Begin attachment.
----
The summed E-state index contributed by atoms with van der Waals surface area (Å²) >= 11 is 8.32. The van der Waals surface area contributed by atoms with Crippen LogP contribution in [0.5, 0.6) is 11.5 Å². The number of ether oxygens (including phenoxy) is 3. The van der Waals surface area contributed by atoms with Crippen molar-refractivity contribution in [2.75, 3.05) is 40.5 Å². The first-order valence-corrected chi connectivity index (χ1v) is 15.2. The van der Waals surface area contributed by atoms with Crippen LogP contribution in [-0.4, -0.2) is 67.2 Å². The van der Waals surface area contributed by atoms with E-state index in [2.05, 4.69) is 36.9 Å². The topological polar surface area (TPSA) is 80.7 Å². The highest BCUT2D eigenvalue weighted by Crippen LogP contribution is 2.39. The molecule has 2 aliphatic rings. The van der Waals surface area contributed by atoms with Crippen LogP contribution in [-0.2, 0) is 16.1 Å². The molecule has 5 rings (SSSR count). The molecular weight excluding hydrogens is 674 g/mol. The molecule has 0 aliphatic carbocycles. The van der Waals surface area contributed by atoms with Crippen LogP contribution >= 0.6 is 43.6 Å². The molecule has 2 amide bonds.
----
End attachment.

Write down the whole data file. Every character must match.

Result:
The summed E-state index contributed by atoms with van der Waals surface area (Å²) >= 11 is 8.32. The van der Waals surface area contributed by atoms with Crippen LogP contribution in [0.5, 0.6) is 11.5 Å². The number of ether oxygens (including phenoxy) is 3. The van der Waals surface area contributed by atoms with Crippen molar-refractivity contribution in [2.75, 3.05) is 40.5 Å². The first-order valence-corrected chi connectivity index (χ1v) is 15.2. The van der Waals surface area contributed by atoms with Crippen LogP contribution in [-0.4, -0.2) is 67.2 Å². The van der Waals surface area contributed by atoms with E-state index in [2.05, 4.69) is 36.9 Å². The topological polar surface area (TPSA) is 80.7 Å². The highest BCUT2D eigenvalue weighted by Crippen LogP contribution is 2.39. The molecule has 2 aliphatic rings. The van der Waals surface area contributed by atoms with Crippen LogP contribution in [-0.2, 0) is 16.1 Å². The molecule has 5 rings (SSSR count). The molecular weight excluding hydrogens is 674 g/mol. The molecule has 0 aliphatic carbocycles. The van der Waals surface area contributed by atoms with Crippen LogP contribution >= 0.6 is 43.6 Å². The molecule has 2 amide bonds.